From the Suburbs of Chicago to a farm in Israel.
From Chicago to Israel
In the beginning
One day I was a suburban girl with a husband, a job and 2 kids, living in a suburb of Chicago. A nearby suburb to the one I grew up in. I was about 10 miles proximity to my parents and sisters. Close enough to hang out, far enough to have our own life. Up until the year 1994, my idea of roughing it was overnight camp in a cabin (with running water and electricity) So there I was 35 years old, 2 small kids and a husband who decided that working just may not be for him. Being the good wife I so longed to be, we packed our little family up, said our tearful goodbyes to family, friends and all that was familiar to me and made our way to Israel, my husband's home. It was my thinking that I had kept him away from all of those (besides us) that he held dear in his life for the past 10 years. It was my turn. I hoped that being with his family and friends and his native country/language would help him to figure out what he wanted in life. I was wrong but that's another story!
We arrived at my in-laws tired and worn out from our journey with only one suitcase lost. Unfortunately, it held all the baby paraphanelia so I was a little upset. I don't remember a lot of that first week expect that overwhelming feeling of not understanding anybody, of people talking at me instead of to me, of using my duties as a mother as a shield. Slowly, things began to change. We started to "settle in." Ben started preschool and in the age old way, I began to meet the other moms in the mornings. Slowly, I would attempt to speak with them. My first big triumph was when a small group of them came to pick me up at the house to walk with me to my first parent/teacher meeting with them. I wanted to go, loved that they asked me but hesitated as I silently implored my husband, praying that he'd beg me off, explain to them that I needed him to be with me so that he could translate. He didn't. He told me in front of them to go with them and have fun. I felt betrayed, devasted and terribly afraid. How was I going to go on mile walk with 4 Israeli women? But, I went. It was okay. I could speak a little but mostly I just listened to them, warm in the knowledge that they wanted me with them, comfortable in knowing that although the words weren't clear, the language of mothers was pretty recognizable. And thankfully, when I got there, my husband was waiting for me to do the translating at the meeting. In his wisdom, he knew that walk would do more for me here in our little village than any translating he could ever do. I was making friends. As time passed, they invited me home for coffee and we made play dates with our kids.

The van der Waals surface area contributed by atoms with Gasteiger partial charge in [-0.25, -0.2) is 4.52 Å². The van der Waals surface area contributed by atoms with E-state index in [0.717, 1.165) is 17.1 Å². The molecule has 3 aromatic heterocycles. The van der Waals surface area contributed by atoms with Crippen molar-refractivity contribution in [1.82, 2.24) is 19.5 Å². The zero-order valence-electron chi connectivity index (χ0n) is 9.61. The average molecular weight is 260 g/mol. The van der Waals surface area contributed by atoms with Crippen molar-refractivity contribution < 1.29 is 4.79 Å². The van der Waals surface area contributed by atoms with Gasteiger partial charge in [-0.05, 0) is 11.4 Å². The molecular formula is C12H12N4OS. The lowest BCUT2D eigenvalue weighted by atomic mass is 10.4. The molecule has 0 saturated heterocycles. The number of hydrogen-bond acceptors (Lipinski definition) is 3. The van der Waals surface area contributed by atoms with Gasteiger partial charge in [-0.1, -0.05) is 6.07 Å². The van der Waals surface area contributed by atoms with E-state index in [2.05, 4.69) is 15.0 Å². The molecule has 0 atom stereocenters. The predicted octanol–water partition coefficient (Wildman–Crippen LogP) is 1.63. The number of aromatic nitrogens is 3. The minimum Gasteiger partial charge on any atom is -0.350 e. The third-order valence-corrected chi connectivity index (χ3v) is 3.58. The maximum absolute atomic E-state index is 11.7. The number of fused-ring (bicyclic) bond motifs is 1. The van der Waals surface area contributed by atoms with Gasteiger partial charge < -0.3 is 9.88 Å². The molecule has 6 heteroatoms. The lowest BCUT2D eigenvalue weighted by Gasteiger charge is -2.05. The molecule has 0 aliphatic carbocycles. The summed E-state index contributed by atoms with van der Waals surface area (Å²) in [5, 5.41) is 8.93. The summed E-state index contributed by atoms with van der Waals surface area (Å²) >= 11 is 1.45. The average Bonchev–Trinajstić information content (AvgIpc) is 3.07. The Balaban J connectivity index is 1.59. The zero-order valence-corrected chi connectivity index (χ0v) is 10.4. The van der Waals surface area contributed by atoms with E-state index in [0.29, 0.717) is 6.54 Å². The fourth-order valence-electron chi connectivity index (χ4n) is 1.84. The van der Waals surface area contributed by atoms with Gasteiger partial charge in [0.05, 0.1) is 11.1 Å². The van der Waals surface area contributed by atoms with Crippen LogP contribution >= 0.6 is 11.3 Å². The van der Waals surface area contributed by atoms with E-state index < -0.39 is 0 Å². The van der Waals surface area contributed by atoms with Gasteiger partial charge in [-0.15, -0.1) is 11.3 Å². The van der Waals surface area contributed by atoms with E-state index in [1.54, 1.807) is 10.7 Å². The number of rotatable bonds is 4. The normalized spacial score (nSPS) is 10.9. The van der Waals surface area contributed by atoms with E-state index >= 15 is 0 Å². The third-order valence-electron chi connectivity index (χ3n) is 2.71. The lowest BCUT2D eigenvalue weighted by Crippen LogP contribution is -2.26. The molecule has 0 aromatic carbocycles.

While the other moms were were busy working, going to school or taking care of their homes, I traveled into town 5 days a weeks, 5 hours a day for 5 months to a total immersion program called Ulpan. Living in a farming village in southern Israel is nothing like living in a suburb (especially a Chicago suburb) of the United States. Once I learned the language I LOVED living there. There were so many differences and I revelled in those differences. I was awestruck every time I saw a camel or a Beduin woman with a basket on her head. Sometimes we would be driving and see a herd of goats feeding on the side of the road or horses grazing, no fence. the mountains were visible but distant, as was the fighting. Everywhere you went, there was history. The buildings, some in ruins were abundant. You could be passing by farmlands and see an ancient structure and imagine what it was like. In the cities. many of the structures were restored or renovated and you didn't have to imagine. It has been said that Israel holds all the wonders of the world within it's borders and I totally understand why Israeli's would say that. But, again I digress and will have to write more on this subject in another hub.